Using the detailed time-use diaries Harris collected, and drawing on recent insights from family economics, we test for two key phenomena using both quantitative and ethnographic approaches. (i) intra-household labor complementarity, and (ii) strategic time misallocation.
First, we look for complementarities in household labor and employ two main strategies. We test whether, when one individual falls ill, the labor inputs of others in the household rise to compensate, as would be the case if labor were easily substitutable. Then we test whether spouses and parent-child pairs within the same household coordinate their activities over and above what is predicted by the annual agricultural cycle.
Second, we also ask whether households misallocate time in ways that may be strategic to individual members, but lead to inefficient outcomes at the household level. Following the Basu (2006) model of intra-household allocation, wherein bargaining power is endogenous, we look for evidence of household members over-engaging in activities that improve their weight in the household decision process. For instance, in our data, visible contributions to the cultivation of specific crops establishes claims over their consumption, a phenomenon which results in the wasteful duplication of effort and the allocation of time to tasks in which individuals have no comparative advantage.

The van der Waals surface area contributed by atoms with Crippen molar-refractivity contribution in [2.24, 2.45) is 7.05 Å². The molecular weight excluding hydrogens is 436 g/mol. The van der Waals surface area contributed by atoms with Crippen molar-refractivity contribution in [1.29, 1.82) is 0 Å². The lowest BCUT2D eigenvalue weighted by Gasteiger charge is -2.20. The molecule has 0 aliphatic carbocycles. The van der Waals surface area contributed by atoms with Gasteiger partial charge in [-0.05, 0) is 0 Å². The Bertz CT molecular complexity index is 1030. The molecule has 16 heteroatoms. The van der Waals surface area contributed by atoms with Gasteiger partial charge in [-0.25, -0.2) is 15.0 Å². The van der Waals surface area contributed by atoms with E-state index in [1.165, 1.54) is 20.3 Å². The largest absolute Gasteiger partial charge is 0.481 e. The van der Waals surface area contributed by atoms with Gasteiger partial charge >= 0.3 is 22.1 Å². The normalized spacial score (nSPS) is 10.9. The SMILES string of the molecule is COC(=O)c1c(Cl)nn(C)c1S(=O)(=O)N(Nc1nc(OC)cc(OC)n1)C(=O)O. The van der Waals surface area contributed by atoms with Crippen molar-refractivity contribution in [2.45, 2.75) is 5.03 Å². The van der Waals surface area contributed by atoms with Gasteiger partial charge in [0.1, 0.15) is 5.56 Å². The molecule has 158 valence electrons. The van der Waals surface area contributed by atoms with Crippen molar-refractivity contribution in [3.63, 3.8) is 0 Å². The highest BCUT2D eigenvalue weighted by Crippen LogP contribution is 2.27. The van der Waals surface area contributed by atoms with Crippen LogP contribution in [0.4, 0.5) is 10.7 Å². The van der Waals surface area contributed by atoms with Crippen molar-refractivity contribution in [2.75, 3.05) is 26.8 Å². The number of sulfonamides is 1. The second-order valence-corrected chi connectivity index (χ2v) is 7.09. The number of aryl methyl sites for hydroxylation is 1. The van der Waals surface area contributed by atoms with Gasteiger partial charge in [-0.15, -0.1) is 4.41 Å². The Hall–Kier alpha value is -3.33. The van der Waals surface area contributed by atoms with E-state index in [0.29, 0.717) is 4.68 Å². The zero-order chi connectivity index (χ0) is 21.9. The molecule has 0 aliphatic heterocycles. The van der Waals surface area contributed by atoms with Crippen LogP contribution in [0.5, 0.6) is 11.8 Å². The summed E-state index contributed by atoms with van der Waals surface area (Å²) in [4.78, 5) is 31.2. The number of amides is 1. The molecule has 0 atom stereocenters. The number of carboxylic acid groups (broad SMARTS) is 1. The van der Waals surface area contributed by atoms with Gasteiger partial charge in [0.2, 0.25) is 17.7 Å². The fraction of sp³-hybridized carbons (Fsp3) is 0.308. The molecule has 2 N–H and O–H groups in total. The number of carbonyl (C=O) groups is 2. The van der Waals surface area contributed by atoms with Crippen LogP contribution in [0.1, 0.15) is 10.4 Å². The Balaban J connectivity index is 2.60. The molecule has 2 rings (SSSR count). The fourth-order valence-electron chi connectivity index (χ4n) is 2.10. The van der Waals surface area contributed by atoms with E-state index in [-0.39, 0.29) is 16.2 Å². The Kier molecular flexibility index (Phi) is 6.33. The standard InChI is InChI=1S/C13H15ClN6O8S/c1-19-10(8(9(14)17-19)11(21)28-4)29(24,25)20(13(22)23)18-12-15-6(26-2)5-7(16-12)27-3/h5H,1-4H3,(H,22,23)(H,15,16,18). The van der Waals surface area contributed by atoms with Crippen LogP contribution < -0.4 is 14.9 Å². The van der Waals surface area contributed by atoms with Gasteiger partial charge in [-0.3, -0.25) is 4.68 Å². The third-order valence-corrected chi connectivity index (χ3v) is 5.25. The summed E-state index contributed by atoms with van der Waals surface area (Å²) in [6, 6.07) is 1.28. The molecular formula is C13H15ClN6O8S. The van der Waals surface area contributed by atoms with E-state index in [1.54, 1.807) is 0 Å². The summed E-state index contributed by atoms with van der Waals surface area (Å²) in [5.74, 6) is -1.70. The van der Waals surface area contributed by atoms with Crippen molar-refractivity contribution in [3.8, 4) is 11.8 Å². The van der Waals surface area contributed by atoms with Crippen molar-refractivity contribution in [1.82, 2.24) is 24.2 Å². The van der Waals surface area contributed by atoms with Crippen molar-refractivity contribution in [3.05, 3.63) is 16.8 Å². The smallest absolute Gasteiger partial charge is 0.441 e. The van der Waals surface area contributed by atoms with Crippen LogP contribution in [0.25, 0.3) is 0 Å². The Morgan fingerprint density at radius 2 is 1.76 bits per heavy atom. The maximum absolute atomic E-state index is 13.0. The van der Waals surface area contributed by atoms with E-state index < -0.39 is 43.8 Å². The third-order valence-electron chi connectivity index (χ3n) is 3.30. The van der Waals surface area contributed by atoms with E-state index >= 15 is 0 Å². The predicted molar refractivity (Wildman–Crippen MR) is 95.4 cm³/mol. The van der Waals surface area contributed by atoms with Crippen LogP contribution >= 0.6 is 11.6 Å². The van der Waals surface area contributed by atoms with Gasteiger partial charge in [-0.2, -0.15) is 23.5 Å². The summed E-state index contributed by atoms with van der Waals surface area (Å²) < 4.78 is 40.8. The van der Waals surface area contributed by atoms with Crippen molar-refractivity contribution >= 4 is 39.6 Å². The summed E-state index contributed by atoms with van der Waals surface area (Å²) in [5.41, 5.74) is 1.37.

Spousal and parent-child labor complementarity
Using a difference-in-difference approach that nets out unobserved heterogeneity across individuals and days in the year, we find that illness shocks impose time costs that follow the gender division of labor, leading individuals to reduce work on a wide set of tasks. However, there is little evidence that the healthy spouse or child of an individual facing an adverse health shock compensated for the work of the sick individual in order to maintain household output.
Ethnographic evidence suggests that whether individuals could respond to illness by recruiting substitutes depended on their social standing, urgency of work, and type of illness. For instance, the village elder, Egwuonwu, who was chronically ill and considered too old to work, had no trouble recruiting his daughter-in-law, Mmeziri to manage and perform the bulk of his farm work; meanwhile, the marginal Ugwade, who suffered periodically from venereal disease and domestic abuse, received next to no help when incapacitated.